Hybrid AF ablation can provide excellent rhythm control results even in very challenging cases of persistent atrial fibrillation. The surgical approach can be safely performed at centers with highly experienced arrhythmia surgeons, which are currently increasing in number as more centers embrace this collaboration. Patients who have had prior cardiac surgery may be eligible for hybrid ablation approaches at specialized centers. 

Acknowledgement. Thank you to Marcia Williams for the illustrations.

Disclosures: Dr. Dunnington and Dr. Kiankhooy report they are proctors, consultants, and speakers for AtriCure. Dr. Eisenberg and Carolyn Pierce, RN have no disclosures to report.

References
  1. Go AS, Hylek EM, Phillips KA, et al. Prevalence of diagnosed atrial fibrillation in adults: national implications for rhythm management and stroke prevention: the AnTicoagulation and Risk Factors in Atrial Fibrillation (ATRIA) study. JAMA. 2001;285(18):2370-2375. doi: 10.1001/jama.285.18.2370
  2. Estimates of current and future incidence and prevalence of atrial fibrillation in the U.S. adult population. Am J Cardiol. 2013;112(8):1142-1147. doi: 10.1016/j.amjcard.2013.05.063
  3. Calkins H, Hindricks G, Cappato R, et al. 2017 HRS/EHRA/ECAS/APHRS/SOLAECE expert consensus statement on catheter and surgical ablation of atrial fibrillation: executive summary. J Arrhythm. 2017;33(5):369-409. doi: 10.1016/j.joa.2017.08.001
  4. Burkhardt JD, Di Biase L, Natale A. Long-standing persistent atrial fibrillation: the metastatic cancer of electrophysiology. J Am Coll Cardiol. 2012;60(19):1930-1932. doi: 10.1016/j.jacc.2012.05.058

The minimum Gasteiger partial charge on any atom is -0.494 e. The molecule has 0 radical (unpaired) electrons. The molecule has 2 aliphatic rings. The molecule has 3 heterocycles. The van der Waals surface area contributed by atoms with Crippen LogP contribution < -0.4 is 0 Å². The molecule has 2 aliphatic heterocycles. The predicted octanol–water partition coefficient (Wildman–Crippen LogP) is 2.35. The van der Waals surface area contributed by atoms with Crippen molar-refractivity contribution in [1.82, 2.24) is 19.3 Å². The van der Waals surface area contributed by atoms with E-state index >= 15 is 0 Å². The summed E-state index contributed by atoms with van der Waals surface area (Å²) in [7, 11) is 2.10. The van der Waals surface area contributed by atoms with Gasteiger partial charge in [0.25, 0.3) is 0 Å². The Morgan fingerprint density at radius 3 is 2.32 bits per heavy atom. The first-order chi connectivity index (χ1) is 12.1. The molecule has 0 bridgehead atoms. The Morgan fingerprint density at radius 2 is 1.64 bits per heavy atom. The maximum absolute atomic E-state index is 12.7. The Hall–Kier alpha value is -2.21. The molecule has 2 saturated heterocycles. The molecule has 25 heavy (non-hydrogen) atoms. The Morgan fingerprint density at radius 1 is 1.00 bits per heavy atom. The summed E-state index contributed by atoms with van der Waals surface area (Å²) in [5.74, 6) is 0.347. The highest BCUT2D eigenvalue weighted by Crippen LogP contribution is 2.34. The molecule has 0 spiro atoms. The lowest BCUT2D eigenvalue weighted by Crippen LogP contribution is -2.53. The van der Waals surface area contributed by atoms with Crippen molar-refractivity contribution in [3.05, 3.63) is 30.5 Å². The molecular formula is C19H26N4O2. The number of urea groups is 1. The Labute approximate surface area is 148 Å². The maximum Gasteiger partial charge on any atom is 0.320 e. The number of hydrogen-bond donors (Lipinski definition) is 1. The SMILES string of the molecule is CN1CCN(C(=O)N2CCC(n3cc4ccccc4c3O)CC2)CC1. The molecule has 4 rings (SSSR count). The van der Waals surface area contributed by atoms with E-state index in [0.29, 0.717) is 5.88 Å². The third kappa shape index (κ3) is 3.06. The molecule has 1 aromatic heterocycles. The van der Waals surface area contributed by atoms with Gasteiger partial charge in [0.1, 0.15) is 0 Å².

5. Liem LB, Dunnington GH, Pierce CL, Chang-Sing P, Kaiser DW. Keys for building a successful hybrid program for the treatment of persistent and long-standing persistent AF. EP Lab Digest. 2018;18(3):1,6-9.
  6. Maesen B, Pison L, Vroomen M, et al. Three-year follow-up of hybrid ablation for atrial fibrillation. Eur J Cardiothorac Surg. 2018;53(suppl_1):i26-i32. doi: 10.1093/ejcts/ezy117
  7. Haywood GA, Varini R, Osmancik P, et al. European multicentre experience of staged hybrid atrial fibrillation ablation for the treatment of persistent and longstanding persistent atrial fibrillation. Int J Cardiol Heart Vasc. 2020;26:100459. doi: 10.1016/j.ijcha.2019.100459
  8. de Asmundis C, Chierchia G-B, Mugnai G, et al. Midterm clinical outcomes of concomitant thoracoscopic epicardial and transcatheter endocardial ablation for persistent and long-standing persistent atrial fibrillation: a single-centre experience. Europace. 2017;19(1):58-65. doi: 10.1093/europace/euw026
  9. DeLurgio DB, Crossen KJ, Gill J, et al. Hybrid convergent procedure for the treatment of persistent and long-standing persistent atrial fibrillation: results of CONVERGE clinical trial. Circ Arrhythm Electrophysiol. 2020;13(12):e009288. doi: 10.1161/CIRCEP.120.009288
  10. Dual epicardial endocardial persistent atrial fibrillation (AF) study (Staged DEEP). ClinicalTrials.gov. Published May 17, 2017. Accessed March 31, 2021. https://clinicaltrials.gov/ct2/show/NCT01661205
/sites/eplabdigest.com/files/articles/images/Dunnington.pdf